RAFFAELLO Amber Goblet by SEGUSO GIANNI
The swan is one of the most symbolic animals of all: its curvy neck and white plumage are the ultimate representation of lightness and purity. In this composition, the swan is the centre of an extraordinary piece that seems impossibly light, like holding a feather of this noble bird.
The glass swan, with gold leaf and fire red eyes, is bent over and holds the clear amber-hued blown glass octagonal cup of the goblet. Its detailing, the plumage, the beak, the tail, are rendered with astonishing precision, for a unique, exclusive handcrafted product.
Due to its exquisite features, this classic Murano glass goblet is for display purposes only, and is not suitable for food or drink.
SEGUSO GIANNI Srl
Generation after generation, the Seguso family keeps the art of glass alive. Gianni Seguso, owner of the art glass workshop by the same name, remembers his debut alongside his father: "I had the blessing to grow professionally with him, he could make anything, and even became drinking-glass master at the age of sixteen! In his later years, he would produce any sort of object, including glass sculptures designed by famous artists, but especially magnificent chandeliers".
These few statements capture the work philosophy of Gianni Seguso, who now works in the furnace with his son Marco. Even though many of this furnace's creations are excellent examples of classic style (one for all, the prestigious "Ca' Rezzonico" style chandeliers), much energy is also devoted to searching for new shapes and ideas.
This is how the ancient heart of tradition, represented by the careful ritualistic movements that are cherished as crucial inheritance of the old masters, is joined to a desire for creativity and constant renewal, to breathe new life into the thousand-year old art of Murano glass. Along the lines of this philosophy, the new line of jewellery GioVe was born within the furnace, to breathe new life into this ancient tradition.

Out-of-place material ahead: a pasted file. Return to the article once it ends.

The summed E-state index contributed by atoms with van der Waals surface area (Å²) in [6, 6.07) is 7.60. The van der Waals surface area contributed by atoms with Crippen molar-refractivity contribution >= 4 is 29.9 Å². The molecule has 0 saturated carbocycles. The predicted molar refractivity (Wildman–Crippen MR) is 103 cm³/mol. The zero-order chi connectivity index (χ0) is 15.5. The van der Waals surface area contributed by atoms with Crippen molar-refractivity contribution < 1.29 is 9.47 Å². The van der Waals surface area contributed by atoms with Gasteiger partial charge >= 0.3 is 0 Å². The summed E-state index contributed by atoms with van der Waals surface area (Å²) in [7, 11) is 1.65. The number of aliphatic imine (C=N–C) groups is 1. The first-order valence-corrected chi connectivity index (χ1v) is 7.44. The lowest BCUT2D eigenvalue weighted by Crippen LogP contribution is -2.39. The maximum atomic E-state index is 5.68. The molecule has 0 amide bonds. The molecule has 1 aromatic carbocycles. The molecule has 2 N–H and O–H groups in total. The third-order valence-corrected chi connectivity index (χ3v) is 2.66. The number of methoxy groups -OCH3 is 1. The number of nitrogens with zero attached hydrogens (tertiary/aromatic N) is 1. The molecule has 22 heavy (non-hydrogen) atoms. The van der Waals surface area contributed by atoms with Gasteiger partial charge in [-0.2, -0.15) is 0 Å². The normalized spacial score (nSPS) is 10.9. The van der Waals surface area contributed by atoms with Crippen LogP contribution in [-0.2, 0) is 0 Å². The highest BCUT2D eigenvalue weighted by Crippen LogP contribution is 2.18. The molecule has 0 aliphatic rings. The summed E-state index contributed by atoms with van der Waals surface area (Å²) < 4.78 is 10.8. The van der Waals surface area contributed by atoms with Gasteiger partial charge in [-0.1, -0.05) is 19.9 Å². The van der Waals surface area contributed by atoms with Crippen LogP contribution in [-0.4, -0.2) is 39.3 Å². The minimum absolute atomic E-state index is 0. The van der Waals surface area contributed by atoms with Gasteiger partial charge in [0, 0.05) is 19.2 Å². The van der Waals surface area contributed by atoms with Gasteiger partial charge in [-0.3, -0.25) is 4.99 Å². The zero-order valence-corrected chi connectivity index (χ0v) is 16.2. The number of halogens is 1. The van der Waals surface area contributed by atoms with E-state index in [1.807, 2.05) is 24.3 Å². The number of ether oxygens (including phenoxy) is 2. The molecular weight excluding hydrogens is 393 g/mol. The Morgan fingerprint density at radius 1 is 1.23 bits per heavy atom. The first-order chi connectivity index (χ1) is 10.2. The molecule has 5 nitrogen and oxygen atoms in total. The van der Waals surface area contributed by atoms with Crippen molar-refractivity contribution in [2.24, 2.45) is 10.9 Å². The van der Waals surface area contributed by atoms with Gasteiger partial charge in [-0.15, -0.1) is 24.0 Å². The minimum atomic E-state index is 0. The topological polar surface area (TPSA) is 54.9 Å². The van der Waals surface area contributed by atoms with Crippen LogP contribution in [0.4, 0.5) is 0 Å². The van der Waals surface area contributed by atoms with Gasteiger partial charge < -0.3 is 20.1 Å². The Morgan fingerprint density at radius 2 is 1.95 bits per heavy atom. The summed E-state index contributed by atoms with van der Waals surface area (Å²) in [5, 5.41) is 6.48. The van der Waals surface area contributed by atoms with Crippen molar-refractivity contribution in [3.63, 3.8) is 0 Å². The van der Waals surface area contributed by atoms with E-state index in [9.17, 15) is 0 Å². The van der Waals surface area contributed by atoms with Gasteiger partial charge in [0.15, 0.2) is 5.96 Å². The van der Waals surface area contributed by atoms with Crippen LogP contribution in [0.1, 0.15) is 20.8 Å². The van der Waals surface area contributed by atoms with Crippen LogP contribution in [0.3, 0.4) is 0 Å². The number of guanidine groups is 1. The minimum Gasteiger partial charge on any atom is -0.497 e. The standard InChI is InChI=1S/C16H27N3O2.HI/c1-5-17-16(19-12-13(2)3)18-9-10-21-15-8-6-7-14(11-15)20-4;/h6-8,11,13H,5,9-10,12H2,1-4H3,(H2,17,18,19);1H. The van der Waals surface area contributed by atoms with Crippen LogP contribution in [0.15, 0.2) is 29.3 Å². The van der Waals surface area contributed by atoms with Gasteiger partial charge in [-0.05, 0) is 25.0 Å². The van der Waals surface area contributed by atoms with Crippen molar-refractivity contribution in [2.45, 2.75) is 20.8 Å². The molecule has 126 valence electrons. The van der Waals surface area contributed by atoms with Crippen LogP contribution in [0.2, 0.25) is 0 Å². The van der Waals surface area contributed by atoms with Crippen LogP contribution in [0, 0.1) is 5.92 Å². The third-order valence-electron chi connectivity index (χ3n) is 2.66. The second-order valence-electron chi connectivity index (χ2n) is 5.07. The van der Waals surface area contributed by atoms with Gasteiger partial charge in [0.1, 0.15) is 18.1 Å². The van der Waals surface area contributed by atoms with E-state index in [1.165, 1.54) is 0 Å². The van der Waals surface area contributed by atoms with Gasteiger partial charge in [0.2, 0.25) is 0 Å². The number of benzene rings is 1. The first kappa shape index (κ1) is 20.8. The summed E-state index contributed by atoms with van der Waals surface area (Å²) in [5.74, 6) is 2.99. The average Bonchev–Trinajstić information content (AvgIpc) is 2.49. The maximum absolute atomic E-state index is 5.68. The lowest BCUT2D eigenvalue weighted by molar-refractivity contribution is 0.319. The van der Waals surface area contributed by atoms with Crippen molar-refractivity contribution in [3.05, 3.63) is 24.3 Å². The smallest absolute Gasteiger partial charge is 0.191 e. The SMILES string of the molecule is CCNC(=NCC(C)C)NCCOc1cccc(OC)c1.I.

Glass-blowing, which most likely originated in Syria between the first century BC and the first century AD, is a glass manufacturing technique that revolutionized glass production times by significantly speeding them up. This may be defined as the "classic" technique for creation of hollow objects.
Glass can be mouth-blown or mould-blown. In the first instance the master, aided by his assistants, shapes the object by blowing through a long hollow metal tube, the so-called "blow-pipe".
The glass is picked up from the center of the oven, blown and shaped by use of a "borsella", a pair of flexible tongs that can accomplish different tasks depending on their shape. Indeed, the borsella can be used to pinch the object, narrow it, remove imperfections, open it up or give it a precise shape.
During this work, the pipe is countinuously spun to avoid warping the glass, as it is still soft at this stage and can be warped by gravity.
Mould-blowing, on the other hand, involves blowing the glass into a mould which, in Murano, is built out of pear wood. It can be made out of two or three hinged pieces, used to shape the object, or by a single truncated conical piece, sometimes made of bronze or brass, used to imprint a decorative pattern onto the object.
GOLD OR SILVER LEAF
Precious metal leaves are extremely thin sheets of metal, usually made of pure gold or silver. In glassmaking, the imperceptibly light leaves need to be kept in a sheltered area of the furnace workshop, as even a breath might blow them away.
The gold or silver leaf is gently arranged on a flat surface by the master, who then rolls the incandescent blob over the leaf to pick it up; the metal leaf adheres perfectly to the surface of the glass, which is now ready to be blown. Upon blowing, the sheet of precious metal splits to spread over the entire surface of the glass object.
The final product therefore appears to be covered in a fine gold or silver dust.